Friday, April 6, 2012


I have been thinking lately about the concept of punishment. It seems quite natural to us that when someone does something wrong, he or she should be punished. When someone commits murder, we may argue about the nature of the punishment deserved, but the fact that they deserve to be punished is not often questioned. I wonder, though: what is the utility of punishment? In what ways does punishing a crime make things better, and do the improvements warrant the cost?

When we speak about someone going to jail or serving some other sentence for a crime committed, we usually do so in terms of fairness - did they get what they deserved? Are we really the arbiters of fairness? Is that what we are doing: maintaining some sort of balance? To what end? When we put someone to death by lethal injection, are we correcting some kind of imbalance in the universe? Avenging a victim or a victim's loved ones? When we throw someone in jail for possessing marijuana, are we trying to keep the person off the streets? Are we teaching them a lesson?

To my mind, none of the usual reasons given for punishment hold a lot of water. I believe that the most important reason for punishment is one that doesn't sit well with the American ideal of individualism. It is that by punishing one person for a crime, you disincentivize the crime for others. This is essentially the only rational use of punishment for cases in which the perpetrator poses no further threat to society, and it is the most important reason in most other cases. By creating a punishment for a crime and showing that you will, in fact, enforce it, we attempt to make the commission of that crime less attractive to others who are inclined to commit it.

I believe there is too much emphasis, at least in this country, on punishment as a means of retribution. We often hear about whether a person is getting what he or she deserves. I think that completely misses the point of punishment. We are not trying to restore a cosmic balance. We are trying to create a society that is shaped in the way its members want. The only way to do so is to create incentives and disincentives where they do not otherwise naturally exist. It is not and should never be about revenge.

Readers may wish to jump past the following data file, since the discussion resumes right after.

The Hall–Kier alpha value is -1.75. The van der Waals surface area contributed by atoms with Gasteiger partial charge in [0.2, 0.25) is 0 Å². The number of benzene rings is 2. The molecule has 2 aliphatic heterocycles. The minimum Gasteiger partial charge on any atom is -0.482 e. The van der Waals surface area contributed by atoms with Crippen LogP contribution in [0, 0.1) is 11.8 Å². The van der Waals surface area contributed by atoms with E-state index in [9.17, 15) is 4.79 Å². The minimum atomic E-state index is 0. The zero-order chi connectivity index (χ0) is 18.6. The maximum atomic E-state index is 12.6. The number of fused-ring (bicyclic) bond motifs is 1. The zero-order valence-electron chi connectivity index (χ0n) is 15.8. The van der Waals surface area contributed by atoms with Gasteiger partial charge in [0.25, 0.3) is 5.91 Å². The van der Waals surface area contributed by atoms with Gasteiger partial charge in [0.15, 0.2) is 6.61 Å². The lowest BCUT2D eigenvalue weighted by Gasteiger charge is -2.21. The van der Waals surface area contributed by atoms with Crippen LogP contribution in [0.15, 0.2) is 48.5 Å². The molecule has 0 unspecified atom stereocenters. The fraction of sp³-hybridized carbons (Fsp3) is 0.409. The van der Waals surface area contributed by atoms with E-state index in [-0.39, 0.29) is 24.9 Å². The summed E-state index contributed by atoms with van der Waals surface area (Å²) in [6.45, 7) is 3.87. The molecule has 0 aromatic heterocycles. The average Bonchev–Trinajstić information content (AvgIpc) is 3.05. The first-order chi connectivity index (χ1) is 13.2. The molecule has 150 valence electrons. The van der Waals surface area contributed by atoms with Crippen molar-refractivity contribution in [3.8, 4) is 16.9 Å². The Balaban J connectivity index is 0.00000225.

What has primarily steered my mind toward these issues is the Trayvon Martin case. The anger in this case is understandable, and based on the knowledge I have of it, it seems to me that it was a real travesty and the shooting was not justified. However, calls for the lynching of his killer, George Zimmerman - and yes, I have indeed read those online, written in some cases by people who likely have not-so-distant ancestors who were victims of lynch mobs - are disturbing to me. The justice system in the United States is far from perfect, but it certainly beats lynch mob justice. That does nothing to fix the problem. Nothing will bring back Trayvon Martin. His killing is a wrong that cannot be righted. However, by using his case as a way to shed light on the problems with the system and to bring about changes for the better, we can make sure it wasn't for nothing.

No comments:

Post a Comment